Going forward, Morales said Staff will present the Commission with “a plan for back-up generators citywide to include costs, size and neighborhood aesthetics and space considerations.” That last point is important. The proposed generators for Sunset Harbor are 5’ x 12’ x 6’, “elevated to 2’ above base flood elevation which is about 5’ above the street,” according to Morales.
Full disclosure here, in the adapt or retreat scenario, I am firmly in the adapt camp. I have no intention of abandoning Miami Beach. So, that said, if we want the pumps to work at clearing the flooding after an intense storm (and accompanying power outage), then we will have to figure out how to live as best we can with the infrastructure. [Cue the debate…]
In the meantime, Morales wrote, “The City has deployed portable generators to some of the pump stations, and more are being deployed to be on-site for faster startups in the event of further power outages. The smallest of these generators is about the size of a small truck and are located very close to the pump stations’ control center.”
But… Morales said, “In those neighborhoods where the pumps did not lose power (e.g. Crespi Boulevard, West Avenue), there was minimal impact from flooding.”  
The key, to state the obvious, is to keep the power on.
“Are the $500M pumps working?”
To clarify, the City has spent $100M, so far, and has completed 15% of a planned $500M project.
According to Morales and the team’s debrief: Sunset Harbour streets remained dry and when power was restored, the water was cleared quickly. In the areas where power remained on, there was minimal flooding and,  “In those areas where the city has yet to do any work (e.g. Flamingo Park neighborhood, Lower Bayshore), flooding was significant.”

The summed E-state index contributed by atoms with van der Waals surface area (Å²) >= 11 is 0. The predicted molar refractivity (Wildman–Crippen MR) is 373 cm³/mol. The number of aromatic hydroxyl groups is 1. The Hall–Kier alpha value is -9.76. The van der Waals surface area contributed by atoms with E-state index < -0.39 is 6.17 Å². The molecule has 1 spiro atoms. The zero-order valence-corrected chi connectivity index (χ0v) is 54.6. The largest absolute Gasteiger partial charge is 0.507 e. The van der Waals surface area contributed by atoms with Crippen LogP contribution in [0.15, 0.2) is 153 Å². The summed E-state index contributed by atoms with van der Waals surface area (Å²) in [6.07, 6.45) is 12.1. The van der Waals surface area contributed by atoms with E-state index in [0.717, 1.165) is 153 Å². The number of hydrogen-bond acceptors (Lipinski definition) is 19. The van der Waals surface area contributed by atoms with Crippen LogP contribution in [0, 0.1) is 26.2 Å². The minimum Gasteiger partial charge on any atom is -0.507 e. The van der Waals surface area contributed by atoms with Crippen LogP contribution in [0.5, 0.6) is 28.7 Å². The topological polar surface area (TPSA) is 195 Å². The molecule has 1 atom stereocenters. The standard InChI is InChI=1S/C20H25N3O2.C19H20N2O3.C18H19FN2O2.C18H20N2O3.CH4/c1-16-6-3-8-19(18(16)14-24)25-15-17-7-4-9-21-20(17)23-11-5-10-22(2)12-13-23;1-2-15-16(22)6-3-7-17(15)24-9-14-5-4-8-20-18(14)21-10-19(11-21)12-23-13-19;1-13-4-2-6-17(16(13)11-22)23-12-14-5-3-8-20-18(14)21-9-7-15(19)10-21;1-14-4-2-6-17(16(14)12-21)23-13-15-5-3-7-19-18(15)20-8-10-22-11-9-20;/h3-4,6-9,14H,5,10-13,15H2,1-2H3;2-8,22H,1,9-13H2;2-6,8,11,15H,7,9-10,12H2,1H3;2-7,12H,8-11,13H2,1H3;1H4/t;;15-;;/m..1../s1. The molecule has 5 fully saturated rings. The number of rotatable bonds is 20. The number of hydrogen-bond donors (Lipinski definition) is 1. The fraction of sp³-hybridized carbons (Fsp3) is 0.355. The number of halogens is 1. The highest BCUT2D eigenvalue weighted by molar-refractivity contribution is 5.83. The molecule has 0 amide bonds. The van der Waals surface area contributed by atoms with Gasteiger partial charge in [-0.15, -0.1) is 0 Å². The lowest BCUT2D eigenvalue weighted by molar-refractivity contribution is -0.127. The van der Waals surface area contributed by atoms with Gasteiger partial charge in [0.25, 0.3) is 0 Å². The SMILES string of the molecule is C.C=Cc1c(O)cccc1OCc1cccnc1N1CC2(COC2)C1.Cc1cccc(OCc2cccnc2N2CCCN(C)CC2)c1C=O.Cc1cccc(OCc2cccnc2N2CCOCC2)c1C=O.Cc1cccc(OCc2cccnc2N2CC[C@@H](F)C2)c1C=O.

Interfacing with private properties:
The City is still trying to assess and figure out how to interface with private property drainage. Regarding the flooding in Sunset Harbour this week, Morales wrote, “In at least some of these cases the flooding was exacerbated due to the private property roof drains emptying into the lower levels of the sidewalks. The City’s engineers and operation staff are working to identify ways to further improve system performance.”
Sunset Harbour is a heavily commercial area and the City does not yet have an example of a residential project. In response to resident concerns about road elevation and drainage, the City Commission earlier this year voted to allow homeowners to tie into the new stormwater system as their neighborhoods come online and their roads are raised.

About that traffic chaos:
As an observer of the City’s impressive operations during the King Tides of 2015 in which roads were strategically closed and police officers directed traffic to keep the City moving, it seems a similar plan is needed for emergencies. Flash floods can’t be planned for, but it seems we can plan for emergency response to close off problem areas quickly. Food for thought.
What’s next?
In addition to the City’s debrief on what it needs to do, here’s what residents and businesses can do to prepare and protect private properties:
First, recognize that we live on an island and 93% of buildings in Miami Beach are located in a FEMA special flood hazard area. Understand your flood risk by getting an elevation certificate and using the City’s tools to determine how road elevation will impact you.

Second, consider installing flood panels or vents or using sandbags when heavy rainfall is expected. The City’s Building Department offers free technical assistance (to residents and businesses) to identify ways to reduce flood hazards. Call 305-673-7610 to learn more.
While we accept sea level rise, it is important to note that one of the expected byproducts of that is more precipitation overall and potentially stronger storms. As John Englander writes in High Tide on Main Street, Rising Sea Level and the Coming Coastal Crisis, “In fact, a warming world will see a lot more moisture from a warmer ocean, causing significantly more precipitation overall.” And that will probably include more severe weather. “Though the correlation is not direct, most climate researchers believe that increased global temperatures cause a greater number of storms, including powerful hurricanes.”
If that is our future, we, and the City, need to be prepared for it.
Finally, don’t blame it on Emily:
According to the National Weather Service “[T]his weather event was not directly associated with Tropical Storm Emily, but [w]as part of the trough which extended across South Florida. This is the same trough that spawned Emily early Monday morning, July 31st in the northeastern Gulf of Mexico, which moved south to across South Florida, by Tuesday, August 1st.”

We stand corrected.

After the flood, part 2

Susan Askew
Susan Askew
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Susan Askew
Susan Askew